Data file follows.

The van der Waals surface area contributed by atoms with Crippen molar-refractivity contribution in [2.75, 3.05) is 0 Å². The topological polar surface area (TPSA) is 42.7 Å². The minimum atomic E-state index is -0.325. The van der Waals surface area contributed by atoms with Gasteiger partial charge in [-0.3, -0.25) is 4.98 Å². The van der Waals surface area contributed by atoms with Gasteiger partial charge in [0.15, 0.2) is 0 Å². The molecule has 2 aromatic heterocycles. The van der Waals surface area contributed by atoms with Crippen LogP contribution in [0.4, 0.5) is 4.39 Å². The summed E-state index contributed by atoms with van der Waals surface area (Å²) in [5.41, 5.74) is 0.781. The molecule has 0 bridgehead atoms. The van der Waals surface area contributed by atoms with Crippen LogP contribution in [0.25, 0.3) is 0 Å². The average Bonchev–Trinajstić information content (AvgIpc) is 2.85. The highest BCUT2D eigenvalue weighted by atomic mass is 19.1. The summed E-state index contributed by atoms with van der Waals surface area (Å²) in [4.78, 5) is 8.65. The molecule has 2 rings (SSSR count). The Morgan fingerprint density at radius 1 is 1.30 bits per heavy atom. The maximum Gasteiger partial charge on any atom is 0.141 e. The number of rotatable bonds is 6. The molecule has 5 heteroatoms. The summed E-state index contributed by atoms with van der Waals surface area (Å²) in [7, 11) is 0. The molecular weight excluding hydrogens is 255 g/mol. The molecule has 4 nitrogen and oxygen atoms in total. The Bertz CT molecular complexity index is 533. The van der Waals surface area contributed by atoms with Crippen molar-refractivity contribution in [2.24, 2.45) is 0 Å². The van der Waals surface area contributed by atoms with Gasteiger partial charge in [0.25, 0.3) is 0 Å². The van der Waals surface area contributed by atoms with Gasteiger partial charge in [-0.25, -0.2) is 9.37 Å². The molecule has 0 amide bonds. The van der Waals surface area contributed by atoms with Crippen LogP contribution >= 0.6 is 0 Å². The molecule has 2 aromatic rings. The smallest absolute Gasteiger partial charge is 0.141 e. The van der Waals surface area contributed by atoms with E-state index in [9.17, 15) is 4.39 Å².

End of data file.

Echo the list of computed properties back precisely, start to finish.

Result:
The van der Waals surface area contributed by atoms with Crippen molar-refractivity contribution in [2.75, 3.05) is 0 Å². The topological polar surface area (TPSA) is 42.7 Å². The minimum atomic E-state index is -0.325. The van der Waals surface area contributed by atoms with Gasteiger partial charge in [-0.3, -0.25) is 4.98 Å². The van der Waals surface area contributed by atoms with Gasteiger partial charge in [0.15, 0.2) is 0 Å². The molecule has 2 aromatic heterocycles. The van der Waals surface area contributed by atoms with Crippen LogP contribution in [0.4, 0.5) is 4.39 Å². The summed E-state index contributed by atoms with van der Waals surface area (Å²) in [5.41, 5.74) is 0.781. The molecule has 0 bridgehead atoms. The van der Waals surface area contributed by atoms with Crippen LogP contribution in [0.25, 0.3) is 0 Å². The average Bonchev–Trinajstić information content (AvgIpc) is 2.85. The highest BCUT2D eigenvalue weighted by atomic mass is 19.1. The summed E-state index contributed by atoms with van der Waals surface area (Å²) in [4.78, 5) is 8.65. The molecule has 2 rings (SSSR count). The Morgan fingerprint density at radius 1 is 1.30 bits per heavy atom. The maximum Gasteiger partial charge on any atom is 0.141 e. The number of rotatable bonds is 6. The molecule has 5 heteroatoms. The summed E-state index contributed by atoms with van der Waals surface area (Å²) in [7, 11) is 0. The molecular weight excluding hydrogens is 255 g/mol. The molecule has 4 nitrogen and oxygen atoms in total. The Bertz CT molecular complexity index is 533. The van der Waals surface area contributed by atoms with Crippen molar-refractivity contribution in [2.24, 2.45) is 0 Å². The van der Waals surface area contributed by atoms with Gasteiger partial charge in [0.25, 0.3) is 0 Å². The van der Waals surface area contributed by atoms with Gasteiger partial charge in [-0.25, -0.2) is 9.37 Å². The molecule has 0 amide bonds. The van der Waals surface area contributed by atoms with Crippen LogP contribution >= 0.6 is 0 Å². The molecule has 2 aromatic rings. The smallest absolute Gasteiger partial charge is 0.141 e. The van der Waals surface area contributed by atoms with E-state index in [9.17, 15) is 4.39 Å².